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Introduction

Shoulder Dystocia occurs when one shoulder of the baby lodges against the mothers pubic bone (symphysis pubis) and prevents further progress through the birth canal. 

Read the complete article; Shoulder Dystocia in the Medical Library > Pathophysiology > Obstetrics.

Clinical Presentation
  • Difficulty with birth of  the face and chin
  • The fetal head retracts against the perineum referred to as ‘turtle’ sign
  • Failure of the fetal head to restitute
  • Failure of the shoulders to descend
Exclusion Criteria
Exclusion Criteria
Risk Assessment

Maternal Risk Factors

  • Increasing maternal age
  • Maternal obesity
  • Maternal birth weight
  • Prolonged pregnancy
  • Short stature
  • Previous history of Shoulder Dystocia
  • Gestational Diabetes
  • Post dates (over due)
  • Abnormal pelvic anatomy

Foetal risk factors

  • Suspected Macrosomia (>4.5kg)
  • Protracted active 1st stage of labour
  • Protracted 2nd stage of labour
  • Anomalies (e.g. Hydrocephalus)
  • Conjoined twins
Management
Primary Care
  • Primary Survey
  • Offer continuous support and reassurance
  • Position patient appropriately in a position of comfort (avoid supine positioning due to aortocaval compression)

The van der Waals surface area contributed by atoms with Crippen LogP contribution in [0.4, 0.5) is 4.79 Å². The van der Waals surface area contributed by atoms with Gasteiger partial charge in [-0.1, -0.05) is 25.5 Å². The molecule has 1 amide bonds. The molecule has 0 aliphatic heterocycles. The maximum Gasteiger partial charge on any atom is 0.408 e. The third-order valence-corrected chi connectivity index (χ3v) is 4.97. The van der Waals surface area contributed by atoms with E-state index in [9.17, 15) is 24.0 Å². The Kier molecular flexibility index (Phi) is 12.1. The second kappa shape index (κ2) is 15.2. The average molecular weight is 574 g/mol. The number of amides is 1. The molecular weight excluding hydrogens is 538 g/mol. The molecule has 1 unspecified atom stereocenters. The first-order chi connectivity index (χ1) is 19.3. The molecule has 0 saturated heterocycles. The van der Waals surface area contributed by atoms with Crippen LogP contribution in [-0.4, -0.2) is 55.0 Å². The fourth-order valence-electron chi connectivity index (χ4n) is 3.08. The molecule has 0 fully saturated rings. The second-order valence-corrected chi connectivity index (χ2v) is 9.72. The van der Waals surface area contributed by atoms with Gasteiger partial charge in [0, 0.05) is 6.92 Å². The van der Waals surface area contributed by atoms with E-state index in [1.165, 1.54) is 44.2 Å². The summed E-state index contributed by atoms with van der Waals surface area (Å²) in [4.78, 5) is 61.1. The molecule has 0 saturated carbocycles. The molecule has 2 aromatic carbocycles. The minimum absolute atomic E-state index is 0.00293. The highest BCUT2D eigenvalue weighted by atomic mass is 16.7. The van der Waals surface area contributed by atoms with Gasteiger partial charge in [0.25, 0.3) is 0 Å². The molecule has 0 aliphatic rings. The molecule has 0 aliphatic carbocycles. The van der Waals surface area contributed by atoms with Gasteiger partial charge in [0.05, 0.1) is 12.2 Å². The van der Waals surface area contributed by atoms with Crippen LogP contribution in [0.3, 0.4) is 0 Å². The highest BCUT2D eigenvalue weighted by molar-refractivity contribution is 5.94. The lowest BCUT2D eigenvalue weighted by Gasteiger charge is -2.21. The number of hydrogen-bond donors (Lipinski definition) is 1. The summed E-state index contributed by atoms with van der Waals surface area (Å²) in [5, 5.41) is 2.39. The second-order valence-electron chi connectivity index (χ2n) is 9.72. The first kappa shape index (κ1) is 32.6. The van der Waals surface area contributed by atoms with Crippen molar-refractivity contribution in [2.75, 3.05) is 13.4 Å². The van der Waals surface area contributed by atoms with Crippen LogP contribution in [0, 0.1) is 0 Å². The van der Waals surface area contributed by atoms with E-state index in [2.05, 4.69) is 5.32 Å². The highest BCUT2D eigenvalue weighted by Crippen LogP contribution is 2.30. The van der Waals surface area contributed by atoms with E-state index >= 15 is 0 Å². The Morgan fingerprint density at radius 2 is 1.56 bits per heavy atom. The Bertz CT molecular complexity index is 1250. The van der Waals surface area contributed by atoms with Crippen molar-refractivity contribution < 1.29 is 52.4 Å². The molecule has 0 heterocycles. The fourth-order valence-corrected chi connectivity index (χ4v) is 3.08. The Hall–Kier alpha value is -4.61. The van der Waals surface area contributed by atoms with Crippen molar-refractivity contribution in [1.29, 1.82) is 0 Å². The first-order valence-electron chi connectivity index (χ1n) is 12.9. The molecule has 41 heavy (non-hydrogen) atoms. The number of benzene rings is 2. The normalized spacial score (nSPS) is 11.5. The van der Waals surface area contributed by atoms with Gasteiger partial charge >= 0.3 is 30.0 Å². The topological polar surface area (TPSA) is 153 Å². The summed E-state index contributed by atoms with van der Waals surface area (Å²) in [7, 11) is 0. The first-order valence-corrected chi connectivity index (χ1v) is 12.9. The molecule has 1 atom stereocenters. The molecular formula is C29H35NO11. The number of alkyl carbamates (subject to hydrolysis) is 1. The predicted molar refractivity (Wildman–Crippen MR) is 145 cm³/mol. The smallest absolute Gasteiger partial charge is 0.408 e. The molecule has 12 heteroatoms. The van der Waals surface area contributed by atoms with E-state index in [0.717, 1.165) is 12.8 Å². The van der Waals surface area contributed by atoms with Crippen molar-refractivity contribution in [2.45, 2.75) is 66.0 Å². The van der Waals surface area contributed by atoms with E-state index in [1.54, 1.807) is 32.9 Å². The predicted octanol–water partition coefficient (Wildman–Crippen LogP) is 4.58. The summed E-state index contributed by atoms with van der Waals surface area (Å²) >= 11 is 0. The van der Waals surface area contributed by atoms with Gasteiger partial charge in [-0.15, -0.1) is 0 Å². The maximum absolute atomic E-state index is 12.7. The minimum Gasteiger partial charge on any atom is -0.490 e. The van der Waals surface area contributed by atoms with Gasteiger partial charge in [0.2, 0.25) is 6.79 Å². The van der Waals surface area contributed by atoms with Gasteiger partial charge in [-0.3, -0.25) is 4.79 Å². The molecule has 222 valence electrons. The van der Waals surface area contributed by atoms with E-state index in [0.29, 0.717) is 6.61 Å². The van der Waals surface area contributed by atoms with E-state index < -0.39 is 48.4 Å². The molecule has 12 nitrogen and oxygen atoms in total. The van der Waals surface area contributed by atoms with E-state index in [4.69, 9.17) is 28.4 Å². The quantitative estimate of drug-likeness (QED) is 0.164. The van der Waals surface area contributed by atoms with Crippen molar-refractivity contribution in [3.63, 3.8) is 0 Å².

• Perform maternal vital sign survey
  • Consider oxygen if indicated as per CPG
Intermediate Care (EMT / Level 2)
Advanced Care (AP)
Critical & Extended Care (CCP, PSO)
  • As per Advanced Care (AP) guidelines
Additional Information
Management of shoulder dystocia
  • McRoberts position is flexion and abduction of the maternal hips, positioning the maternal thighs on her abdomen.
  • Rubin manoeuvre is continuous suprapubic pressure applied in the McRoberts position to improve success rate.
  • Rockin rubin is then adopted in an attempt to deliver the impacted shoulder.
  • The mother is then positioned on all fours (reverse McRoberts) in an attempt to deliver the none impacted shoulder.

Possible complications:

  • Bracheal Plexus Injury
  • Perineal tears
  • PPH
  • Perinatal morbidity and mortality
  • Liaise with obstetrics unit in the metropolitan area, recording all advice on ePCR
  • Liaise with local hospitals in country areas, recording all advice given on ePCR

References
References
Key Terms & Links
Shoulder-Dystocia
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